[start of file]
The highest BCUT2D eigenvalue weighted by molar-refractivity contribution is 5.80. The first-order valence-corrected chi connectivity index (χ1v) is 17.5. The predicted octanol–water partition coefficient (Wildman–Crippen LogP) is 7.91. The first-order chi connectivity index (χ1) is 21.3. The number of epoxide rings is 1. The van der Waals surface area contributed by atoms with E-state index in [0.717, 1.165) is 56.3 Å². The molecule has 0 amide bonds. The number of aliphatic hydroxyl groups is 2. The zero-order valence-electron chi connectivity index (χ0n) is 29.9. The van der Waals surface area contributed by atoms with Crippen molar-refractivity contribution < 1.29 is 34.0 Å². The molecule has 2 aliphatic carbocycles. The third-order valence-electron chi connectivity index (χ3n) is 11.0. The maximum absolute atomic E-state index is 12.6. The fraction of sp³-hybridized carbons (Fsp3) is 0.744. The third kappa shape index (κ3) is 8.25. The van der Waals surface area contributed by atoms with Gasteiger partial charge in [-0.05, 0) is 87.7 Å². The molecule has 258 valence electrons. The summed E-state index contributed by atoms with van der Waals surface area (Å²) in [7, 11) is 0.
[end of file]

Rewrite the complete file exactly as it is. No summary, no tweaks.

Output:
The highest BCUT2D eigenvalue weighted by molar-refractivity contribution is 5.80. The first-order valence-corrected chi connectivity index (χ1v) is 17.5. The predicted octanol–water partition coefficient (Wildman–Crippen LogP) is 7.91. The first-order chi connectivity index (χ1) is 21.3. The number of epoxide rings is 1. The van der Waals surface area contributed by atoms with E-state index in [0.717, 1.165) is 56.3 Å². The molecule has 0 amide bonds. The number of aliphatic hydroxyl groups is 2. The zero-order valence-electron chi connectivity index (χ0n) is 29.9. The van der Waals surface area contributed by atoms with Crippen molar-refractivity contribution < 1.29 is 34.0 Å². The molecule has 2 aliphatic carbocycles. The third-order valence-electron chi connectivity index (χ3n) is 11.0. The maximum absolute atomic E-state index is 12.6. The fraction of sp³-hybridized carbons (Fsp3) is 0.744. The third kappa shape index (κ3) is 8.25. The van der Waals surface area contributed by atoms with Gasteiger partial charge in [-0.05, 0) is 87.7 Å². The molecule has 258 valence electrons. The summed E-state index contributed by atoms with van der Waals surface area (Å²) in [7, 11) is 0.